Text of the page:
Outsider art has attracted a particularly broad following in the United States, largely because it tallies with that nation’s egalitarian ideals and appeals to Americans’ view of themselves as maverick individualists. Americans have been no more successful in coming up with a universally accepted definition of outsider art than Jean Dubuffet was in defining art brut, but they have so far managed to avoid the factionalism that has been common in Europe. American outsider art is far broader in its purview than art brut, including a range of works that in Europe would generally be classified as “naïve” or “folk” art. Indeed, while this loosely circumscribed category of art has won numerous American fans, the term “outsider art” itself has been criticized for being too Eurocentric and judgmental. After all, in an ostensibly democratic country, there should be no outsiders, and critics have pointed out that some so-called outsiders (especially African Americans) were in fact very much part of their own communities, albeit ostracized by white society. That is why American scholars often revert to the more neutral, if also not entirely adequate, term “self-taught.”*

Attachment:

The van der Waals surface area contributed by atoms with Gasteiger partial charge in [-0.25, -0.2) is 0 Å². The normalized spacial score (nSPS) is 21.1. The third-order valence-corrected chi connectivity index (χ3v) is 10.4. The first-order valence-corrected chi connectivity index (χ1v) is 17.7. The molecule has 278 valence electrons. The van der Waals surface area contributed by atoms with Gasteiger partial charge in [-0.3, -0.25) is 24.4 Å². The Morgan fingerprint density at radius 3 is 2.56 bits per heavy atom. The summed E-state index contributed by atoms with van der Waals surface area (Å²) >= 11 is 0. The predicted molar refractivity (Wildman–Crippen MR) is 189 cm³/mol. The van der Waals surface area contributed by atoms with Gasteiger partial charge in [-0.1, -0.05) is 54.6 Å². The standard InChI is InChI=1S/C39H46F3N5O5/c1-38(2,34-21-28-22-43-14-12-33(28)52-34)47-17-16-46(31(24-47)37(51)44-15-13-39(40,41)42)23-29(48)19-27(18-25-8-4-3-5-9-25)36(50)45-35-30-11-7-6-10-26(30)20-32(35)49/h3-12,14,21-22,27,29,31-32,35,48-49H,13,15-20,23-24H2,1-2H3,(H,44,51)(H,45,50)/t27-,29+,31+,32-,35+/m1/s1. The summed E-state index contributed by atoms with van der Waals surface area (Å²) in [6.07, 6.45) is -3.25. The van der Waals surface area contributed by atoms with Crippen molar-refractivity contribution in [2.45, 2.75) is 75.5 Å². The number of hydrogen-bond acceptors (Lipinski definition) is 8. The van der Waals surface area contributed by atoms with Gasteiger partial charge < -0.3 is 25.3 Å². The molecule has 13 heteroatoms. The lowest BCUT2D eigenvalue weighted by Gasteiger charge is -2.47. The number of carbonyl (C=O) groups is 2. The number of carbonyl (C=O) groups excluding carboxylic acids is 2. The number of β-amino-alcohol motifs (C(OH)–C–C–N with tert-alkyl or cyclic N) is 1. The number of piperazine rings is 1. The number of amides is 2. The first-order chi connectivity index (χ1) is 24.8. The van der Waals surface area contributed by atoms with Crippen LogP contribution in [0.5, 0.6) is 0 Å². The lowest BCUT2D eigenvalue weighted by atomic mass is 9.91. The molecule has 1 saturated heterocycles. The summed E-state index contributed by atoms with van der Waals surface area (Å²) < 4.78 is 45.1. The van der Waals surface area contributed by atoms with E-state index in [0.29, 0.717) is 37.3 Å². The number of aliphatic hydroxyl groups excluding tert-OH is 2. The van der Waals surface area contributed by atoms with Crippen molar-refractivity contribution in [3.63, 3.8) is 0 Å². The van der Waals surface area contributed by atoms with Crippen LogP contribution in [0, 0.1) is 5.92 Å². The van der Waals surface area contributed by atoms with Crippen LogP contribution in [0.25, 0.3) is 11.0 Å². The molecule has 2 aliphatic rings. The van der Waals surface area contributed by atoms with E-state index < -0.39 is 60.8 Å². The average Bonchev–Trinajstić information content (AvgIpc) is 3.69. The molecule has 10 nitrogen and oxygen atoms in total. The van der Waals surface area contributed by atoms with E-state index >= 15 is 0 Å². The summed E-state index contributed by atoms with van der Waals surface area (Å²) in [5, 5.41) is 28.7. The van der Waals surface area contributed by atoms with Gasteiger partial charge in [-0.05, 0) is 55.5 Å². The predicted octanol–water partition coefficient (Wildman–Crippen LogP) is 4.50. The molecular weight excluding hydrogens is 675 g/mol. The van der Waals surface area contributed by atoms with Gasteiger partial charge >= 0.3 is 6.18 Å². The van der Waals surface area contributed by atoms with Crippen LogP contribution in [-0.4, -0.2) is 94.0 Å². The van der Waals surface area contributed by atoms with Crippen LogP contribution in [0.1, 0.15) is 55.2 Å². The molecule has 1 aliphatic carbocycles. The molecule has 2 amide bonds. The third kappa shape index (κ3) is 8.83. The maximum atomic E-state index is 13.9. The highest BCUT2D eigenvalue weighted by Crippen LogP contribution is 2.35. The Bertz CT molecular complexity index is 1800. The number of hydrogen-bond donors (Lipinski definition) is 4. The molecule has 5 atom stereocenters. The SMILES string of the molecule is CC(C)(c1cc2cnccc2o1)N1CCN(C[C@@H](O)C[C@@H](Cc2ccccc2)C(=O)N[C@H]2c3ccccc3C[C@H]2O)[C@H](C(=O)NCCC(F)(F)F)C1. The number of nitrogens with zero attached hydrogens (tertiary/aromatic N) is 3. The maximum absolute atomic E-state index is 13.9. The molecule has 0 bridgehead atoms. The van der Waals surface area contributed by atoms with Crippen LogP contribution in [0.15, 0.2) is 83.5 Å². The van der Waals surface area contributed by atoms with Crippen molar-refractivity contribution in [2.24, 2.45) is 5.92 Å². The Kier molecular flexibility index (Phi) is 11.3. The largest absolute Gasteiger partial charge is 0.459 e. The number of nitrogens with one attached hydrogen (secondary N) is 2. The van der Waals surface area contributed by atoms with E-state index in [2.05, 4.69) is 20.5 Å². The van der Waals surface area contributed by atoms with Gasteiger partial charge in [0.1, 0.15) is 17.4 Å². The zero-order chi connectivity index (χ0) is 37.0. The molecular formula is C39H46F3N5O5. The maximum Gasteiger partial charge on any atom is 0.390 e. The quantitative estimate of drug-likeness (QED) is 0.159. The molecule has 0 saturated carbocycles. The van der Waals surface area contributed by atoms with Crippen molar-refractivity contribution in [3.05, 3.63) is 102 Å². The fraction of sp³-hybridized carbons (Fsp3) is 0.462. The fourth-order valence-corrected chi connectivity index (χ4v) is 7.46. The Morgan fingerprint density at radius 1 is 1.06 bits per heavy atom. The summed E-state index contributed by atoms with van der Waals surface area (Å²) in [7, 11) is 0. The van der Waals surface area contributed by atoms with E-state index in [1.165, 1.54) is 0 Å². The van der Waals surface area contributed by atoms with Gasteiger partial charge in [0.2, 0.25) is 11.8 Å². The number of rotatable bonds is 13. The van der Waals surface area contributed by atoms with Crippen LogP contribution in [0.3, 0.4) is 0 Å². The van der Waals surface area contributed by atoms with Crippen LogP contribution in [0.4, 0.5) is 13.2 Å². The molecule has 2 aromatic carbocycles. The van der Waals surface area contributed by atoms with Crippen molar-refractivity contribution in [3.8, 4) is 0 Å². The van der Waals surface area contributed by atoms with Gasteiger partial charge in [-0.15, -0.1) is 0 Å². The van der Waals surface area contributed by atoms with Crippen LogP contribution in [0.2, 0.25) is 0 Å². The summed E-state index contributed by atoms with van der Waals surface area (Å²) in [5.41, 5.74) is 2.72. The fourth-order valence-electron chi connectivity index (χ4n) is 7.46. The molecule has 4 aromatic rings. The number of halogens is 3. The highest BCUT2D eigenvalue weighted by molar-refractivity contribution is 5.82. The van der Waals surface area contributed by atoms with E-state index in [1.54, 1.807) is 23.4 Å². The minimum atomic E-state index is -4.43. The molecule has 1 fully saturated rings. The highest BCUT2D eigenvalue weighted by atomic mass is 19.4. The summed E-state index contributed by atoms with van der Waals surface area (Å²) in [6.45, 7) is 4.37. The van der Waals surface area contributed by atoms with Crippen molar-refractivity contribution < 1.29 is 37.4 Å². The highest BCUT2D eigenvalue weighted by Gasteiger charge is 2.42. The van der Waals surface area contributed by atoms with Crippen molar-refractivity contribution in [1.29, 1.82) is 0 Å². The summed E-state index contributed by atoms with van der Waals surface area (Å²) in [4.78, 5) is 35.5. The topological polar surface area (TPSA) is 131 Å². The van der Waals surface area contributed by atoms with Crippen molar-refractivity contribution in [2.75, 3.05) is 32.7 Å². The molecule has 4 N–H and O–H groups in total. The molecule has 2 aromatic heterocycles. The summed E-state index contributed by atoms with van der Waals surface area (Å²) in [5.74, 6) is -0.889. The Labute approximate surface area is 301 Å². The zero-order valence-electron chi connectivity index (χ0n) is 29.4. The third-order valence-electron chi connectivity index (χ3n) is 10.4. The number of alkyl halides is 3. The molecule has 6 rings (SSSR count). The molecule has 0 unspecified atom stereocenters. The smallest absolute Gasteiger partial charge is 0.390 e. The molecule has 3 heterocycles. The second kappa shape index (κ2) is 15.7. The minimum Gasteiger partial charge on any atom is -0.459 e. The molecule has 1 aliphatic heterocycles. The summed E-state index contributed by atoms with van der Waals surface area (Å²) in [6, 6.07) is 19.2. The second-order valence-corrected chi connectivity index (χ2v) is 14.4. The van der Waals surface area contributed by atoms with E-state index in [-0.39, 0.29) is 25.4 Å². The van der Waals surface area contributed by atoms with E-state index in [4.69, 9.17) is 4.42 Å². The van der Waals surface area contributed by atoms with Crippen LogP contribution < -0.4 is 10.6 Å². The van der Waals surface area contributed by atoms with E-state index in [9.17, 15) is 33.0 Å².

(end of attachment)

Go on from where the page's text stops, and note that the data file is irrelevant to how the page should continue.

American outsider art, by whatever name, is a more free-form category than European art brut in part because America never had a central theoretical mastermind comparable to Dubuffet. Although American artists played a role in the discovery of outsider art, collectors and dealers were far more instrumental in establishing the genre. Early collections, such as those formed by Herbert Waide Hemphill, Jr., and his friend Michael Hall in the 1960s and ‘70s, were in some respects normative. Simply in their choice of objects, these collectors created a field where none had existed before. Naturally, as more collectors and dealers entered the arena, the choices changed and the parameters of the field expanded accordingly. Each collector or dealer defined the subject as he or she saw fit. Since the material in question was art that had somehow eluded mainstream arbiters of taste, outsider art attracted devotees who preferred to make up their own minds, rather than seeking an official imprimatur for their selections. While outsider art is today developing the academic apparatus deemed necessary to any major field of study, the genre still remains off the regular agendas of most mainstream American museums. Even a specialized institution such as New York’s American Museum of Folk Art (which has been showing outsider art sporadically since the late 1960s, when Hemphill briefly served as curator) only fully embraced the field when it established the Contemporary Center.